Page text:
In one of her earliest appearances before the Senate Natural Resources Committee, Gale Norton, President George W. Bush's first interior secretary, proclaimed in 2001 the need to "explore the entire smorgasbord of different options" when it came to domestic energy production.
But what was actually on the buffet was telling: Drilling off the coast of Florida, coal extraction in Grand Staircase-Escalante National Monument in Utah and exploring for oil in the Arctic National Wildlife Refuge in Alaska.
Now fast forward eight years, to Interior Secretary Ken Salazar's first appearance before the same Senate committee last week.
He laid out maps that showed wind-energy potential across the West; talked about tapping geothermal energy underlying states including Idaho and Colorado; and evoked the vision of a high-tech "super- electron highway" that will connect "renewable-energy zones" on public lands to homes in California or New Jersey.
After less than two months in office, Salazar's big-vision effort to refocus the country's massive energy development bureaucracy is taking shape.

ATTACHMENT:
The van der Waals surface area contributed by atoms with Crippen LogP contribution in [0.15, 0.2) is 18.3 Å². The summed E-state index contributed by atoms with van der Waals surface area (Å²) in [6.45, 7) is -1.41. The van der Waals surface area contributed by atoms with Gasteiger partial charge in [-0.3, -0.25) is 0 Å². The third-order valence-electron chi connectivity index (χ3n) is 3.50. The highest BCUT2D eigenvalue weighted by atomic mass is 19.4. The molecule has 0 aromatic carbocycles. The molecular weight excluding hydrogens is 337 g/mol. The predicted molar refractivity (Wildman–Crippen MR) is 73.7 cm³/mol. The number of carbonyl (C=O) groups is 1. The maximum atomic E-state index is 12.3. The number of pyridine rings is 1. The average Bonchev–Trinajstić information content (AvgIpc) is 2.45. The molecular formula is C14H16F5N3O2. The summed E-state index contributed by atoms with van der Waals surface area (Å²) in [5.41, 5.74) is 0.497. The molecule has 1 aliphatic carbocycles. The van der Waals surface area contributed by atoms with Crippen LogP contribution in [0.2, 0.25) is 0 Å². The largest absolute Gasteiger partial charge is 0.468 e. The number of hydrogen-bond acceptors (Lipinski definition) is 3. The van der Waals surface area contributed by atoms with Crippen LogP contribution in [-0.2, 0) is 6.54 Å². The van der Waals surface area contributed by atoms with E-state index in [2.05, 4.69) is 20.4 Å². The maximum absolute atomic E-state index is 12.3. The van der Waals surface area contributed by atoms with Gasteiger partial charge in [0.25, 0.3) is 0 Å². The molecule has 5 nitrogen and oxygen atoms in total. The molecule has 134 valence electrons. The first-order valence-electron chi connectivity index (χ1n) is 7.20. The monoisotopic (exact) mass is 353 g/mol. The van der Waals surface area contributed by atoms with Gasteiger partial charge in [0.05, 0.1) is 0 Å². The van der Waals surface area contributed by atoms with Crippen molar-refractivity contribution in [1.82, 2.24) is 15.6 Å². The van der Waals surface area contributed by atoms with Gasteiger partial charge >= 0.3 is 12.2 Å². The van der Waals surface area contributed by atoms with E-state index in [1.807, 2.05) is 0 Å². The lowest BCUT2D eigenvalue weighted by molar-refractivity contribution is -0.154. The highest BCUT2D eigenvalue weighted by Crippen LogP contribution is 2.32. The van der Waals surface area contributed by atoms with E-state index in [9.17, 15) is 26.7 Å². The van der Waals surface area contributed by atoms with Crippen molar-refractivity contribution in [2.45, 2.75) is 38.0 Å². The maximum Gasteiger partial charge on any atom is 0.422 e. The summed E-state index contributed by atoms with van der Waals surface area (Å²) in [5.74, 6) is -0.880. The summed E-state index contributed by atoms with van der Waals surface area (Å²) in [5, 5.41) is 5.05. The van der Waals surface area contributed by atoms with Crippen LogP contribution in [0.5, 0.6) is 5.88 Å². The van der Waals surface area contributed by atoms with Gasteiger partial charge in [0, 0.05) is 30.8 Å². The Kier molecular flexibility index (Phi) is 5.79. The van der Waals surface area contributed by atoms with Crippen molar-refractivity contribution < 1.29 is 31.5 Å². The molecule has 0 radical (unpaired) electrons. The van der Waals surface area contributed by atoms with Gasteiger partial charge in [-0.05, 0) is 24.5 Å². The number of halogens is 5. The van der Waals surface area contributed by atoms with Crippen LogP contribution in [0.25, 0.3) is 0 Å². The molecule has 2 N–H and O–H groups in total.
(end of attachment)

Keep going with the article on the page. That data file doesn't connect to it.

… To see what that actually means from the inside, take the example of Ray Brady, manager of the Bureau of Land Management's Energy Policy Team, which under the Bush administration had helped direct the West's drilling boom.
Brady said that even with the higher priority the Bush Interior Department put on renewable energy in its final few years, he spent at most 25 percent of his time on the issue.
"This past week, I spent 100 percent of my time on it," Brady said. And even after the intensity of the current transition settles, he expects to spend the bulk of his time on the issue as head of the new "renewable-energy team" headquartered in Washington.